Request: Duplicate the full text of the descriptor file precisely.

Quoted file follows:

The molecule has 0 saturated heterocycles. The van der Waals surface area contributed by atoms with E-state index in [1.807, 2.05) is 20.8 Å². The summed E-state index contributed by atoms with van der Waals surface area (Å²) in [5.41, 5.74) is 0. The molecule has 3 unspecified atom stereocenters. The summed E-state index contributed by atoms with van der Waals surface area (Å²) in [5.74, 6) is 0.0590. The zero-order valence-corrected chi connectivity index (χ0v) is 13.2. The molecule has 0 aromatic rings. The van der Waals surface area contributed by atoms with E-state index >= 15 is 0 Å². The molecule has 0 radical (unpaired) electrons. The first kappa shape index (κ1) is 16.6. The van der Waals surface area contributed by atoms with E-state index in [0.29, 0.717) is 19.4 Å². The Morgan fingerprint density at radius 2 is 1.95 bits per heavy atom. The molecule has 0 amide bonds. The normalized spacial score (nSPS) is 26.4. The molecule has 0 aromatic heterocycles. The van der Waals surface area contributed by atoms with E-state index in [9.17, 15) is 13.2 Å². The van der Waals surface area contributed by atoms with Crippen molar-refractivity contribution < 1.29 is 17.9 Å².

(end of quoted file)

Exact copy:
The molecule has 0 saturated heterocycles. The van der Waals surface area contributed by atoms with E-state index in [1.807, 2.05) is 20.8 Å². The summed E-state index contributed by atoms with van der Waals surface area (Å²) in [5.41, 5.74) is 0. The molecule has 3 unspecified atom stereocenters. The summed E-state index contributed by atoms with van der Waals surface area (Å²) in [5.74, 6) is 0.0590. The zero-order valence-corrected chi connectivity index (χ0v) is 13.2. The molecule has 0 aromatic rings. The van der Waals surface area contributed by atoms with E-state index >= 15 is 0 Å². The molecule has 0 radical (unpaired) electrons. The first kappa shape index (κ1) is 16.6. The van der Waals surface area contributed by atoms with E-state index in [0.29, 0.717) is 19.4 Å². The Morgan fingerprint density at radius 2 is 1.95 bits per heavy atom. The molecule has 0 amide bonds. The normalized spacial score (nSPS) is 26.4. The molecule has 0 aromatic heterocycles. The van der Waals surface area contributed by atoms with E-state index in [9.17, 15) is 13.2 Å². The van der Waals surface area contributed by atoms with Crippen molar-refractivity contribution < 1.29 is 17.9 Å².